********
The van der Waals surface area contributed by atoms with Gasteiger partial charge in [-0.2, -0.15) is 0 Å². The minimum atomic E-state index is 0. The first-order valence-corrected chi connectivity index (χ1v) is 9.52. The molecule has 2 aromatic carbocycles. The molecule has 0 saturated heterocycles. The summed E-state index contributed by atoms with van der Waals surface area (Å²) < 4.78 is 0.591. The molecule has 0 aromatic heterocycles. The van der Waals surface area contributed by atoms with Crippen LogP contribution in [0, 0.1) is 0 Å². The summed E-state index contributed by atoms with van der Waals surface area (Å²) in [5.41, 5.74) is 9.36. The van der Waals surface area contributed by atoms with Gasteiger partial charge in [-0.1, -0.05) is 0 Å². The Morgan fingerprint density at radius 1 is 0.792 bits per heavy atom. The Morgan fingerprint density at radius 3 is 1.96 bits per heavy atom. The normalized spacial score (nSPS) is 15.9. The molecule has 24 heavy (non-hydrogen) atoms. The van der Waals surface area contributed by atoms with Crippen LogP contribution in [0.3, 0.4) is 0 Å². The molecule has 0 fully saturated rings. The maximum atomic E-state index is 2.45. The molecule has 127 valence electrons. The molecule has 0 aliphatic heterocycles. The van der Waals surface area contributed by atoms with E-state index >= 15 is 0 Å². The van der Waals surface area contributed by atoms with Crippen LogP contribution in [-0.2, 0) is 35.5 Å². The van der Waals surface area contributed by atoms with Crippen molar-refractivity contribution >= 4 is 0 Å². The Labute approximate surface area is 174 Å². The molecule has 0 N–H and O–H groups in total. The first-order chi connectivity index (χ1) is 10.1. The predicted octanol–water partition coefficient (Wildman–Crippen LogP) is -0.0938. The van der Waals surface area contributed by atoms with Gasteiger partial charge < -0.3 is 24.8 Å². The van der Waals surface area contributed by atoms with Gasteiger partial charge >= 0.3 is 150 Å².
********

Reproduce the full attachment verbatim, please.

The van der Waals surface area contributed by atoms with Gasteiger partial charge in [-0.2, -0.15) is 0 Å². The minimum atomic E-state index is 0. The first-order valence-corrected chi connectivity index (χ1v) is 9.52. The molecule has 2 aromatic carbocycles. The molecule has 0 saturated heterocycles. The summed E-state index contributed by atoms with van der Waals surface area (Å²) < 4.78 is 0.591. The molecule has 0 aromatic heterocycles. The van der Waals surface area contributed by atoms with Crippen LogP contribution in [0, 0.1) is 0 Å². The summed E-state index contributed by atoms with van der Waals surface area (Å²) in [5.41, 5.74) is 9.36. The van der Waals surface area contributed by atoms with Gasteiger partial charge in [-0.1, -0.05) is 0 Å². The Morgan fingerprint density at radius 1 is 0.792 bits per heavy atom. The Morgan fingerprint density at radius 3 is 1.96 bits per heavy atom. The normalized spacial score (nSPS) is 15.9. The molecule has 24 heavy (non-hydrogen) atoms. The van der Waals surface area contributed by atoms with Crippen LogP contribution in [0.3, 0.4) is 0 Å². The molecule has 0 fully saturated rings. The maximum atomic E-state index is 2.45. The molecule has 127 valence electrons. The molecule has 0 aliphatic heterocycles. The van der Waals surface area contributed by atoms with E-state index >= 15 is 0 Å². The van der Waals surface area contributed by atoms with Crippen LogP contribution in [-0.2, 0) is 35.5 Å². The van der Waals surface area contributed by atoms with Crippen molar-refractivity contribution >= 4 is 0 Å². The Labute approximate surface area is 174 Å². The molecule has 0 N–H and O–H groups in total. The first-order chi connectivity index (χ1) is 10.1. The predicted octanol–water partition coefficient (Wildman–Crippen LogP) is -0.0938. The van der Waals surface area contributed by atoms with Gasteiger partial charge < -0.3 is 24.8 Å². The van der Waals surface area contributed by atoms with Gasteiger partial charge >= 0.3 is 150 Å².